Credit Card Retention Offers Are DeadWhen calling up to cancel your credit card, it was previously common practice for the bank to offer reduced fees, bonus points or other inducements to keep the card. But credit card retention offers such as annual fee waivers are no longer legal in Australia. When cancelling a credit card, banks are now required to action the request without suggesting an alternative or attempting to retain the customer.

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The changes are a result of recent federal government reforms to the National Consumer Credit Protection Act 2009 (Cth). The new laws only apply to credit contracts created after 1 January 2019, but most banks have also made changes already to the way they deal with existing customers.

Under the new laws, credit providers must allow consumers to terminate their credit card contracts at any time, and there must be a way to do this online. When a request is made to cancel a credit card, banks must not make a suggestion that is contrary to the customer’s request, such as making an offer to encourage the customer not to cancel the card. In addition, credit providers must also take reasonable steps to ensure the request is actioned as soon as possible.


The new laws, which apply to all types of credit contracts in Australia, have already started to have an effect. AFF member baldman recently contacted Westpac to discuss the possibility of cancelling their card. This member was told that the bank was now only allowed to offer cardholders the option to switch to a different product.

I rang Westpac yesterday to discuss a waiver / reduction of the annual fee for my altitude black MasterCard. The CSO told me that they were no longer permitted to offer inducements to cardholders to maintain their existing card. They were only permitted to offer cardholders the opportunity to switch to another product.

The CSO said that the card retention team was essentially no more and that these changes had come about as a result of government changes to credit card regulations etc.

Other AFF members have reported similar experiences since the start of this year.

Last year NAB offered to waive my Premium Velocity fee, this year it wasn’t on the table, so I closed it.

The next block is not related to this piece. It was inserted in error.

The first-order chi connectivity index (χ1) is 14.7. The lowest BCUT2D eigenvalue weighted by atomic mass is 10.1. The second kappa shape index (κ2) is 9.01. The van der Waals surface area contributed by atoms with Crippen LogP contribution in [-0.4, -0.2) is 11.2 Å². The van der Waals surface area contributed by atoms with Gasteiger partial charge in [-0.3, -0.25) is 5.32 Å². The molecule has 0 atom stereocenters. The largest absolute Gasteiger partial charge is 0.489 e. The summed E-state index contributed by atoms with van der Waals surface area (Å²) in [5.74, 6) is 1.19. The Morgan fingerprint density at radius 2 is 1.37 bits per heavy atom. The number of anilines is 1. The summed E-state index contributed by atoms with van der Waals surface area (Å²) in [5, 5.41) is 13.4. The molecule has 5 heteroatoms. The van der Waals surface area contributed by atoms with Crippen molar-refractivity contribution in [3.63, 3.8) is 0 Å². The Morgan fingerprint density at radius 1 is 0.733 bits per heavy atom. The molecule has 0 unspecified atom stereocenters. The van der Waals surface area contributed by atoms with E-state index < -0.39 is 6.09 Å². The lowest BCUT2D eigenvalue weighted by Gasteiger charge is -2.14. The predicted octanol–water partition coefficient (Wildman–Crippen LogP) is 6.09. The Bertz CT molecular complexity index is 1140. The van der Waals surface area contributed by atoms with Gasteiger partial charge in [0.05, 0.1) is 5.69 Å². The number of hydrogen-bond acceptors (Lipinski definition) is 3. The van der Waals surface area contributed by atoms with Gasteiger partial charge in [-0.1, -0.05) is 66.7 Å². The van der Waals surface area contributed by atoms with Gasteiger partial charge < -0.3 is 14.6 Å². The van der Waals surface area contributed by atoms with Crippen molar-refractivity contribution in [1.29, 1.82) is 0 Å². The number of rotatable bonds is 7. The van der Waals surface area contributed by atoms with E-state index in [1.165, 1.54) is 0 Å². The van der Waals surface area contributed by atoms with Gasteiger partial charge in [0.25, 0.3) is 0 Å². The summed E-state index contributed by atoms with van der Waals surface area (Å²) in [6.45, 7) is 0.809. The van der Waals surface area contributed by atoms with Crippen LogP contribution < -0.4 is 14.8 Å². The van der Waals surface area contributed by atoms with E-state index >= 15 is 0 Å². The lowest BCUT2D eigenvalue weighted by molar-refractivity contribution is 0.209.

I recently asked westpac to cancel my credit card, and he just warned me about 3x that once he presses the cancel button, it cant be reversed. my guess was thats all he is allowed to do.What surprised me that they didnt even ask why I wanted to cancel it.

Exactly the same experience with HSBC Card. Each year they credit my annual fee. When I called was told that they are not allowed to do it this year and said it is due to the new banking regulations. When I asked to close the account was told certainly and it was done with a flick of a switch….was not transferred anywhere else for retention and that was that.

It was common knowledge, previously, that banks would often offer inducements to customers that threatened to cancel their credit cards. In fact, most banks would employ specialised credit card retention teams whose job it was to convince customers not to cancel. Some people found the inducements offered beneficial, as they created a possibility to avoid paying their card’s annual fee. But the Australian government clearly thinks otherwise as they’ve outlawed the practice.

Join the discussion on the Australian Frequent Flyer forum: No more card retention teams?

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Matt Graham
The editor of Australian Frequent Flyer, Matt's passion for travel has taken him to over 60 countries… with the help of frequent flyer points, of course!
Matt's favourite destinations (so far) are Germany, Brazil, New Zealand & Kazakhstan. His interests include economics, aviation & foreign languages, and he has a soft spot for good food and red wine.

You can contact Matt at editor@australianfrequentflyer.com.au